BackgroundThere is interest as to whether case management reduces unplanned patient admission to hospital.However, very little is known about how the intervention is delivered and what the most salient outcome measures are. DesignQualitative study embedded in a wider evaluation. SettingPrimary health care. MethodAnalysis of case manager case reports in a service innovation evaluation study. ResultsCase management provides home-based care to frail elderly patients using a process of assessment and medication review. This often leads to new diagnoses, to the co-ordination of further care and the tailoring of services to suit the needs of individuals. The benefits reported are complex and relate to improving a patient’s quality of life more than the prevention or otherwise of admission to hospital. The type of attention provided by these roles seems to be absent from current NHS arrangements. The role enables time to be spent assessing the individual needs of patients who live at the margins of independent living. ConclusionThe case managers describe having the time and the skills to assess a mix of clinical and social problems, and then accessing the correct networks to help elderly people with multiple illnesses navigate a complex system of providers. More weight should be given to the ability of this intervention to result in improved quality of life for patients, and to the investigation of costs and benefits.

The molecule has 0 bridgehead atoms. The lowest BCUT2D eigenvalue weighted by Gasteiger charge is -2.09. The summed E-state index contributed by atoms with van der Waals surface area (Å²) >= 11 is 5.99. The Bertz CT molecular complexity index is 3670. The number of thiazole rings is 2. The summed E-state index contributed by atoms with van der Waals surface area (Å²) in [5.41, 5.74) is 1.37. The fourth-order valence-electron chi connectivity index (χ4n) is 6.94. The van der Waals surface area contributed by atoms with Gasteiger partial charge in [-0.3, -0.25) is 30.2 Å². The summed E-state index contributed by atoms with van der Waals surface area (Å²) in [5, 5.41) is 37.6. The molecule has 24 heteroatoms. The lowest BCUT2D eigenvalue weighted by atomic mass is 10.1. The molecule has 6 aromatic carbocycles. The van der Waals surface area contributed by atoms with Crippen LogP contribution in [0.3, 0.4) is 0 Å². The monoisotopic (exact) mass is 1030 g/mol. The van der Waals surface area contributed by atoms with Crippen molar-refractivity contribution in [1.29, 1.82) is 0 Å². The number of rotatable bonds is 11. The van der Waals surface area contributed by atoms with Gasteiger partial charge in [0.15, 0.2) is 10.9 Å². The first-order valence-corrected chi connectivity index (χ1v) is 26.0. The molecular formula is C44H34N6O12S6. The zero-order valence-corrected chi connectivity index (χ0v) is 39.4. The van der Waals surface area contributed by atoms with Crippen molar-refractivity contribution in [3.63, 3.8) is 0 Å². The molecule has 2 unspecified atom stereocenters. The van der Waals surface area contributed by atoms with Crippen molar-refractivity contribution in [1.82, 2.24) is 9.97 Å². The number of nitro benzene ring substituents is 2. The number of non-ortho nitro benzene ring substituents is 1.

Glyn Elwyn, Meryl Williams, Catherine Roberts, Robert G Newcombe, Judith Vincent
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